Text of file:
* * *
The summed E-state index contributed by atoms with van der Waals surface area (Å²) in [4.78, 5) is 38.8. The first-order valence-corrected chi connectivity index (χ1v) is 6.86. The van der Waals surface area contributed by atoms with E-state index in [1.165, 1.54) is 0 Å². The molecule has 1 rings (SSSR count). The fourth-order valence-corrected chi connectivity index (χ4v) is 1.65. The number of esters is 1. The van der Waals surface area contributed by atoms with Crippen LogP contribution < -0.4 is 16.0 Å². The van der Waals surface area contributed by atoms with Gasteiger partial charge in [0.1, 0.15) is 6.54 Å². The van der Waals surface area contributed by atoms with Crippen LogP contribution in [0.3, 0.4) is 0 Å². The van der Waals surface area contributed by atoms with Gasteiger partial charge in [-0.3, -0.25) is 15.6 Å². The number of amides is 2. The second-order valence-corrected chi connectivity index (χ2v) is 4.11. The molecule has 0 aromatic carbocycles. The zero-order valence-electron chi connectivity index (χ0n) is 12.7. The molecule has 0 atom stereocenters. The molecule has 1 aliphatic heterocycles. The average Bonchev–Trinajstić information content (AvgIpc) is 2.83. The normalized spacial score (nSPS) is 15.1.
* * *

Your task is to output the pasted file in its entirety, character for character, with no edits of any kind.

The summed E-state index contributed by atoms with van der Waals surface area (Å²) in [4.78, 5) is 38.8. The first-order valence-corrected chi connectivity index (χ1v) is 6.86. The van der Waals surface area contributed by atoms with E-state index in [1.165, 1.54) is 0 Å². The molecule has 1 rings (SSSR count). The fourth-order valence-corrected chi connectivity index (χ4v) is 1.65. The number of esters is 1. The van der Waals surface area contributed by atoms with Crippen LogP contribution < -0.4 is 16.0 Å². The van der Waals surface area contributed by atoms with Gasteiger partial charge in [0.1, 0.15) is 6.54 Å². The van der Waals surface area contributed by atoms with Crippen LogP contribution in [0.3, 0.4) is 0 Å². The van der Waals surface area contributed by atoms with Gasteiger partial charge in [-0.3, -0.25) is 15.6 Å². The number of amides is 2. The second-order valence-corrected chi connectivity index (χ2v) is 4.11. The molecule has 0 aromatic carbocycles. The zero-order valence-electron chi connectivity index (χ0n) is 12.7. The molecule has 0 atom stereocenters. The molecule has 1 aliphatic heterocycles. The average Bonchev–Trinajstić information content (AvgIpc) is 2.83. The normalized spacial score (nSPS) is 15.1.